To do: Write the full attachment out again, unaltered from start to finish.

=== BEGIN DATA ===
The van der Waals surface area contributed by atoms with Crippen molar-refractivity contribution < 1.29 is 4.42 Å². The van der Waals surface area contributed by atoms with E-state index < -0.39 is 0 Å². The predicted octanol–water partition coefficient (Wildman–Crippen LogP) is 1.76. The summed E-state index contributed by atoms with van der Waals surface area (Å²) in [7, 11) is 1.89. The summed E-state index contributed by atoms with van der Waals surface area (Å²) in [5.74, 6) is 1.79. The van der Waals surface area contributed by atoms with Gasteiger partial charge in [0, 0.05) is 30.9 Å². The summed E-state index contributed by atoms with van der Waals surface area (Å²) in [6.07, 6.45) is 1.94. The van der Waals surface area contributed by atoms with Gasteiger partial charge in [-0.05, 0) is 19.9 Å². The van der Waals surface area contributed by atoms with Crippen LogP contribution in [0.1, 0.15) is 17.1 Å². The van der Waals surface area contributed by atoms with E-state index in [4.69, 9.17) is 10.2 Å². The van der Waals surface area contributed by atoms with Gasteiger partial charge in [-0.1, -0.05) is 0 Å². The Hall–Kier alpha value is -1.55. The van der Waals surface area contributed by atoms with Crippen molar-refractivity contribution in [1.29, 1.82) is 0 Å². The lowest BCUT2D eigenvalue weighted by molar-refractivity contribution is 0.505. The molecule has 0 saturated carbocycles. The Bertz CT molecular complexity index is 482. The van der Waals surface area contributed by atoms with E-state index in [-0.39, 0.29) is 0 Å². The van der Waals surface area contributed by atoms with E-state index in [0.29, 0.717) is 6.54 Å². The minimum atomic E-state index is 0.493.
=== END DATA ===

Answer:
The van der Waals surface area contributed by atoms with Crippen molar-refractivity contribution < 1.29 is 4.42 Å². The van der Waals surface area contributed by atoms with E-state index < -0.39 is 0 Å². The predicted octanol–water partition coefficient (Wildman–Crippen LogP) is 1.76. The summed E-state index contributed by atoms with van der Waals surface area (Å²) in [7, 11) is 1.89. The summed E-state index contributed by atoms with van der Waals surface area (Å²) in [5.74, 6) is 1.79. The van der Waals surface area contributed by atoms with Gasteiger partial charge in [0, 0.05) is 30.9 Å². The summed E-state index contributed by atoms with van der Waals surface area (Å²) in [6.07, 6.45) is 1.94. The van der Waals surface area contributed by atoms with Gasteiger partial charge in [-0.05, 0) is 19.9 Å². The van der Waals surface area contributed by atoms with Crippen LogP contribution in [0.1, 0.15) is 17.1 Å². The van der Waals surface area contributed by atoms with E-state index in [4.69, 9.17) is 10.2 Å². The van der Waals surface area contributed by atoms with Gasteiger partial charge in [-0.1, -0.05) is 0 Å². The Hall–Kier alpha value is -1.55. The van der Waals surface area contributed by atoms with Crippen molar-refractivity contribution in [1.29, 1.82) is 0 Å². The lowest BCUT2D eigenvalue weighted by molar-refractivity contribution is 0.505. The molecule has 0 saturated carbocycles. The Bertz CT molecular complexity index is 482. The van der Waals surface area contributed by atoms with E-state index in [-0.39, 0.29) is 0 Å². The van der Waals surface area contributed by atoms with E-state index in [0.29, 0.717) is 6.54 Å². The minimum atomic E-state index is 0.493.